Bringing Life Out of What Seems Lifeless

April 6, 2014

Periodically in Lent, Bondings 2.0 will feature reflections by two New Ways Ministry staff members:  Matthew Myers, Associate Director, and Sister Jeannine Gramick, Co-Founder. The liturgical readings for the Fifth Sunday of Lent are: Ezekiel 37:12-14; Psalm 130; 1-8; Romans 8:8-11,; John 11:1-45.

Icon of Lazarus’ Rising from the Dead

A theme throughout the Scripture readings for the Fifth Sunday of Lent is that God can bring life out of what seems lifeless. The first reading from Ezekiel clearly teaches this lesson when it says, “I will open your graves and have you rise from them.” Paul too, in his Epistle to the Romans, says that, if the Spirit dwells in us, the Spirit will give life to our mortal bodies. The Gospel is the familiar story of the raising of Lazarus from the dead. All three readings tell us that God indeed can bring life out of what seems lifeless.

I want to consider the third reading in particular because I am drawn to the character of Martha. I like Martha. She’s practical and sensible. She’s a doer, an activist. And she speaks her mind.

Jesus loved Martha and Mary and Lazarus, yet when he heard that Lazarus was ill, it took him two days to get his act together and move on down to Bethany before he raised him from the dead. Why so slow?

When she heard Jesus was coming, Martha acted. She hurried from Bethany to meet him along the road. “Lord, if you had been here, my brother would not have died.” You can hear the gentle rebuke in Martha’s voice. She might as well have said, “Thanks, Lord, for coming, but aren’t you a little late?”

When Jesus asked the assembled folks to take away the stone from the entrance to Lazarus’ tomb, Martha matter-of-factly cried out, “Lord, by now there will be a stench; he has been dead for four days.”

How often do we feel like Martha? “God, if you had given me a good home background when I was growing up, I wouldn’t be in this stinking mess I’m in now.” “If I had better teachers, I would have gotten better grades.” “If you hadn’t made me gay, my life would be so much easier.”

Yes, God, I feel your loving presence now that I sit comfortably in my easy chair with my cat on my lap and sipping my cup of tea, but where were you when I needed your help? Where were you when I was trying to figure out who I was and where I was meant to be? Where were you when I was in a grave of sorrow? Where were you when I felt angry or down in the dumps, or impatient or fearful?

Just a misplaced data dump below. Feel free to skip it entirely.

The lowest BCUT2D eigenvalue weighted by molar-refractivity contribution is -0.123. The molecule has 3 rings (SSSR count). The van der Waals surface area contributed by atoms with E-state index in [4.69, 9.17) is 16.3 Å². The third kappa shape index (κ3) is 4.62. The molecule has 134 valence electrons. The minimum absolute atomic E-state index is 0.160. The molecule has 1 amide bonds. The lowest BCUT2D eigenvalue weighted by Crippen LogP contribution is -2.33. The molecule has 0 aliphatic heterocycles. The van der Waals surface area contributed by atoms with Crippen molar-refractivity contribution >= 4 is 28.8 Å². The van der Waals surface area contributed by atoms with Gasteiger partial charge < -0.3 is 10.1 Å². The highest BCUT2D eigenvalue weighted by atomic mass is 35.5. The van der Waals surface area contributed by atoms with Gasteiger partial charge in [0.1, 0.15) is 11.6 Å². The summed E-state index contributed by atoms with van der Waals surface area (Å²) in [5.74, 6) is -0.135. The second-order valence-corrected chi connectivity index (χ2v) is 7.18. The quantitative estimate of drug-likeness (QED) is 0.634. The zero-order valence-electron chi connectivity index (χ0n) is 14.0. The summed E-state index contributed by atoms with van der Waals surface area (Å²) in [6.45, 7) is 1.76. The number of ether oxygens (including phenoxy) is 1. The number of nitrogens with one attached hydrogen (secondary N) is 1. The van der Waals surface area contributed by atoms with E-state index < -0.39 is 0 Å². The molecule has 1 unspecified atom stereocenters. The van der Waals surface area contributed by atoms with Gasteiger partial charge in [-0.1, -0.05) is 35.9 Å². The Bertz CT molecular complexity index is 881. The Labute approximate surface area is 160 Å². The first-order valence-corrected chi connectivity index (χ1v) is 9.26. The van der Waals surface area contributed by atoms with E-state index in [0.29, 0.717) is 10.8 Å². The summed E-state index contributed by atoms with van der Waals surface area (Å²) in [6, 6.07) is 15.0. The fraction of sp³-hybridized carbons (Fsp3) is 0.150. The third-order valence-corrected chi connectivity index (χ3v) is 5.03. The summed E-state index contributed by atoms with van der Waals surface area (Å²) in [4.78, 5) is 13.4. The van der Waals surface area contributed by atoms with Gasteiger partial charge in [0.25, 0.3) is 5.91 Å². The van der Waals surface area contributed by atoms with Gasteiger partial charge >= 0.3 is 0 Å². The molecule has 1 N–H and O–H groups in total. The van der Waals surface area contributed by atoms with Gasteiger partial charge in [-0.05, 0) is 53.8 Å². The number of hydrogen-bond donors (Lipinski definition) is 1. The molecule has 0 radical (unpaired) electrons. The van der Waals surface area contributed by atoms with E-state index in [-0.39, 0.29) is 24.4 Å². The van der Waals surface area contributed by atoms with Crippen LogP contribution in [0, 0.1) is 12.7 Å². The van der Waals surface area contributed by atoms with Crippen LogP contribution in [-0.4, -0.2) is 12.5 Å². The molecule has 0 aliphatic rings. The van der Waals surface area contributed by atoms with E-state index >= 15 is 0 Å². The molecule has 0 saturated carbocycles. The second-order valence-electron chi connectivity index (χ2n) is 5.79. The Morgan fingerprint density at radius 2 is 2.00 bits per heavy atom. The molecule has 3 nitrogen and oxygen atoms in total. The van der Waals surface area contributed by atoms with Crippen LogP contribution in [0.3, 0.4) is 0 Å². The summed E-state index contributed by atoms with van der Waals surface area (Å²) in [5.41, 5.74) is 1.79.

To Martha and to us, Jesus says, “Even though you did not recognize me in the turmoil and the crises, I was there. I am with you all the time. Even when you feel down, I can pull you up to life.

“When you think I am late, I am already there, waiting for you to see me, to call me, to talk with me. I can lift you up to life, even when you have hit rock bottom with self-pity or fear. I can haul you up out of any sinfulness or cruelty or foolishness.

“Just talk with me. Come and waste some time with me. I can bring life out of what seems lifeless.”

–Jeannine Gramick, SL, New Ways Ministry


Father Robert Nugent, New Ways Ministry’s Co-Founder, Passes Into Eternal Life

January 2, 2014

Father Robert Nugent, SDS

With confidence in the promise of the Resurrection, but also with hearts heavy with sorrow, New Ways Ministry reports the passing into eternal life of our co-founder, Father Robert Nugent, SDS.  Fr. Nugent’s three-month battle with cancer ended on Wednesday, January 1, 2014, at 2:10 pm, Central Time, in Milwaukee, Wisconsin. Present at his side at the time of his death were New Ways Ministry’s co-founder, Sister Jeannine Gramick, SL, and Brother John Hauenstein, SDS, a member of his religious congregation, the Salvatorians.

Francis DeBernardo, New Ways Ministry’s Executive Director, reflected on the impact of Father Nugent’s life:

“When few priests would do more than whisper about homosexuality, Father Nugent was meeting with lesbian and gay people and encouraging them to claim their rightful place in the Catholic Church.  During a time of intense homophobia in both church and society, he exhibited uncommon courage and foresight in welcoming and affirming the goodness of God’s lesbian and gay children.

“But his ministry was more than a welcome.  He had the wisdom to know that the real moral problem in the church was not the lives of lesbian and gay people, but the ignorance and fear out of which many church leaders and officials operated.  An uncommon prophet, instead of railing against this ignorance and fear, he and Sister Jeannine set out to educate people about the reality and holiness of lesbian and gay lives.  Instead of battling the institution, he attempted to build bridges of education and dialogue, helping to enlighten Catholic leaders who were sometimes reluctant to break free from their traditional ways.  A loyal son of the Church, he attempted to help the institution live up to its most cherished ideals of human dignity, equality, and respect.